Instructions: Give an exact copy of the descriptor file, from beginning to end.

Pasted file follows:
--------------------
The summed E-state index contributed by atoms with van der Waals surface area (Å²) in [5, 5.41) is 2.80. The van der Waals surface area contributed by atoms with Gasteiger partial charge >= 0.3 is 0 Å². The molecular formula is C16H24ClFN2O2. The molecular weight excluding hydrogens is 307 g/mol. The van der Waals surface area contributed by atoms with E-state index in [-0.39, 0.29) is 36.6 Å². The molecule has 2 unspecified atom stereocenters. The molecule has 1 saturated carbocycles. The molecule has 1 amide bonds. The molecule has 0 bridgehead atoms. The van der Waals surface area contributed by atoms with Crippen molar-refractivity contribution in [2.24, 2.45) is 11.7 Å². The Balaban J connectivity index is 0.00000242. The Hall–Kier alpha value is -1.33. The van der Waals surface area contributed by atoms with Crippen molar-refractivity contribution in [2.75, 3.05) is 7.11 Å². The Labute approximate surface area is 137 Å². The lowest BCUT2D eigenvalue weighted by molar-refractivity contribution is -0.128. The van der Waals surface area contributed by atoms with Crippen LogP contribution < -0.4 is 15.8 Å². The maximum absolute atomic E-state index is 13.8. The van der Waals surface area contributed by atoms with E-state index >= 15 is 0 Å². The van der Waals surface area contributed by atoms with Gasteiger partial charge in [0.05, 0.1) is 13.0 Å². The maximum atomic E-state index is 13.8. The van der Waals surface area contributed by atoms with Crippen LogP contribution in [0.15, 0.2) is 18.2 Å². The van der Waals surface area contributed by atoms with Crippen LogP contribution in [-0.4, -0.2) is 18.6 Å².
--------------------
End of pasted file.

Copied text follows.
The summed E-state index contributed by atoms with van der Waals surface area (Å²) in [5, 5.41) is 2.80. The van der Waals surface area contributed by atoms with Gasteiger partial charge >= 0.3 is 0 Å². The molecular formula is C16H24ClFN2O2. The molecular weight excluding hydrogens is 307 g/mol. The van der Waals surface area contributed by atoms with E-state index in [-0.39, 0.29) is 36.6 Å². The molecule has 2 unspecified atom stereocenters. The molecule has 1 saturated carbocycles. The molecule has 1 amide bonds. The molecule has 0 bridgehead atoms. The van der Waals surface area contributed by atoms with Crippen molar-refractivity contribution in [2.24, 2.45) is 11.7 Å². The Balaban J connectivity index is 0.00000242. The Hall–Kier alpha value is -1.33. The van der Waals surface area contributed by atoms with Crippen molar-refractivity contribution in [2.75, 3.05) is 7.11 Å². The Labute approximate surface area is 137 Å². The lowest BCUT2D eigenvalue weighted by molar-refractivity contribution is -0.128. The van der Waals surface area contributed by atoms with Crippen LogP contribution < -0.4 is 15.8 Å². The maximum absolute atomic E-state index is 13.8. The van der Waals surface area contributed by atoms with E-state index >= 15 is 0 Å². The van der Waals surface area contributed by atoms with Gasteiger partial charge in [0.05, 0.1) is 13.0 Å². The maximum atomic E-state index is 13.8. The van der Waals surface area contributed by atoms with Crippen LogP contribution in [0.15, 0.2) is 18.2 Å². The van der Waals surface area contributed by atoms with Crippen LogP contribution in [-0.4, -0.2) is 18.6 Å².